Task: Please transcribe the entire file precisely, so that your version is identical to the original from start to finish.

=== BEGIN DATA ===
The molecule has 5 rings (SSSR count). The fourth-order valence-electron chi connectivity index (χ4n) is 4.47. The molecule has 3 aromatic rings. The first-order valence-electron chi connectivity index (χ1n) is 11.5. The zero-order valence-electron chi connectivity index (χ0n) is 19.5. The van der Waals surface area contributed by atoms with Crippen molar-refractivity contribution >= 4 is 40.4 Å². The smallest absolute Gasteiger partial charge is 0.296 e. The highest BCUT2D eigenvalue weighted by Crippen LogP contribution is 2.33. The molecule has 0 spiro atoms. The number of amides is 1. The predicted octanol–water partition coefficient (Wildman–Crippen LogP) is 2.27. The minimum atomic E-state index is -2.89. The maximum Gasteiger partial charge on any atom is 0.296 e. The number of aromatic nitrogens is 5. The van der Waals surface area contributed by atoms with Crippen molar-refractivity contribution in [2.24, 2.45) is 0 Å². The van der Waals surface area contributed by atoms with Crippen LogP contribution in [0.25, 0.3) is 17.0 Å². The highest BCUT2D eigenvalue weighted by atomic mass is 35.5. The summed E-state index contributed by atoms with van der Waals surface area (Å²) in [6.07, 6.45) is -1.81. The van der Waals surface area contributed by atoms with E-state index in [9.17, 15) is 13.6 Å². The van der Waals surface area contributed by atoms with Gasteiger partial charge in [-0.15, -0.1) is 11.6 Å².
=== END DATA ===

The molecule has 5 rings (SSSR count). The fourth-order valence-electron chi connectivity index (χ4n) is 4.47. The molecule has 3 aromatic rings. The first-order valence-electron chi connectivity index (χ1n) is 11.5. The zero-order valence-electron chi connectivity index (χ0n) is 19.5. The van der Waals surface area contributed by atoms with Crippen molar-refractivity contribution >= 4 is 40.4 Å². The smallest absolute Gasteiger partial charge is 0.296 e. The highest BCUT2D eigenvalue weighted by Crippen LogP contribution is 2.33. The molecule has 0 spiro atoms. The number of amides is 1. The predicted octanol–water partition coefficient (Wildman–Crippen LogP) is 2.27. The minimum atomic E-state index is -2.89. The maximum Gasteiger partial charge on any atom is 0.296 e. The number of aromatic nitrogens is 5. The van der Waals surface area contributed by atoms with Crippen molar-refractivity contribution in [2.24, 2.45) is 0 Å². The van der Waals surface area contributed by atoms with Crippen LogP contribution in [0.25, 0.3) is 17.0 Å². The highest BCUT2D eigenvalue weighted by atomic mass is 35.5. The summed E-state index contributed by atoms with van der Waals surface area (Å²) in [6.07, 6.45) is -1.81. The van der Waals surface area contributed by atoms with E-state index in [9.17, 15) is 13.6 Å². The van der Waals surface area contributed by atoms with Gasteiger partial charge in [-0.15, -0.1) is 11.6 Å².